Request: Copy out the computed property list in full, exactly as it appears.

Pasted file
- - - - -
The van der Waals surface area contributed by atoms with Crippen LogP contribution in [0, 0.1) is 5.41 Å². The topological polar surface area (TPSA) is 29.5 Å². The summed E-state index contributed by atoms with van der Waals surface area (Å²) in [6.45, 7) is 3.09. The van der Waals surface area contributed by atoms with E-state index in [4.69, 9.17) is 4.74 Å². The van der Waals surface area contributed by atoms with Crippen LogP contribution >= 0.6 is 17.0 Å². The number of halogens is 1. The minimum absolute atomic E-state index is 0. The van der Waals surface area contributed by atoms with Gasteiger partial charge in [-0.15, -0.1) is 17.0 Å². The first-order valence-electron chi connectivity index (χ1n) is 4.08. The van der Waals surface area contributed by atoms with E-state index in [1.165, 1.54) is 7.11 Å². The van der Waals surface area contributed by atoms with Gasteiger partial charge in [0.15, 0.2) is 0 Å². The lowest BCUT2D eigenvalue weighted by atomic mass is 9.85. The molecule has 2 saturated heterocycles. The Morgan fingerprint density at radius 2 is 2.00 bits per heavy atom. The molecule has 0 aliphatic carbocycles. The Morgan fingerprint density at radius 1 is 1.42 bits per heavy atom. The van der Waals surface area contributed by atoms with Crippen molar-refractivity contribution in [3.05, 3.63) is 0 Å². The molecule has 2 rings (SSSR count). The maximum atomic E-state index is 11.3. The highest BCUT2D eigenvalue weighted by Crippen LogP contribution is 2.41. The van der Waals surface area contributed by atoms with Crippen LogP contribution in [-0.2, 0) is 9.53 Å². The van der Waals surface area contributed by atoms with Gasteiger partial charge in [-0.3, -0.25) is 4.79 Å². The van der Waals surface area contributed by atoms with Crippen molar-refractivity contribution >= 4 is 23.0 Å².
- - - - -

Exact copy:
The van der Waals surface area contributed by atoms with Crippen LogP contribution in [0, 0.1) is 5.41 Å². The topological polar surface area (TPSA) is 29.5 Å². The summed E-state index contributed by atoms with van der Waals surface area (Å²) in [6.45, 7) is 3.09. The van der Waals surface area contributed by atoms with E-state index in [4.69, 9.17) is 4.74 Å². The van der Waals surface area contributed by atoms with Crippen LogP contribution >= 0.6 is 17.0 Å². The number of halogens is 1. The minimum absolute atomic E-state index is 0. The van der Waals surface area contributed by atoms with Gasteiger partial charge in [-0.15, -0.1) is 17.0 Å². The first-order valence-electron chi connectivity index (χ1n) is 4.08. The van der Waals surface area contributed by atoms with E-state index in [1.165, 1.54) is 7.11 Å². The van der Waals surface area contributed by atoms with Gasteiger partial charge in [0.15, 0.2) is 0 Å². The lowest BCUT2D eigenvalue weighted by atomic mass is 9.85. The molecule has 2 saturated heterocycles. The Morgan fingerprint density at radius 2 is 2.00 bits per heavy atom. The molecule has 0 aliphatic carbocycles. The Morgan fingerprint density at radius 1 is 1.42 bits per heavy atom. The van der Waals surface area contributed by atoms with Crippen molar-refractivity contribution in [3.05, 3.63) is 0 Å². The molecule has 2 rings (SSSR count). The maximum atomic E-state index is 11.3. The highest BCUT2D eigenvalue weighted by Crippen LogP contribution is 2.41. The van der Waals surface area contributed by atoms with Crippen LogP contribution in [-0.2, 0) is 9.53 Å². The van der Waals surface area contributed by atoms with Gasteiger partial charge in [-0.3, -0.25) is 4.79 Å². The van der Waals surface area contributed by atoms with Crippen molar-refractivity contribution >= 4 is 23.0 Å².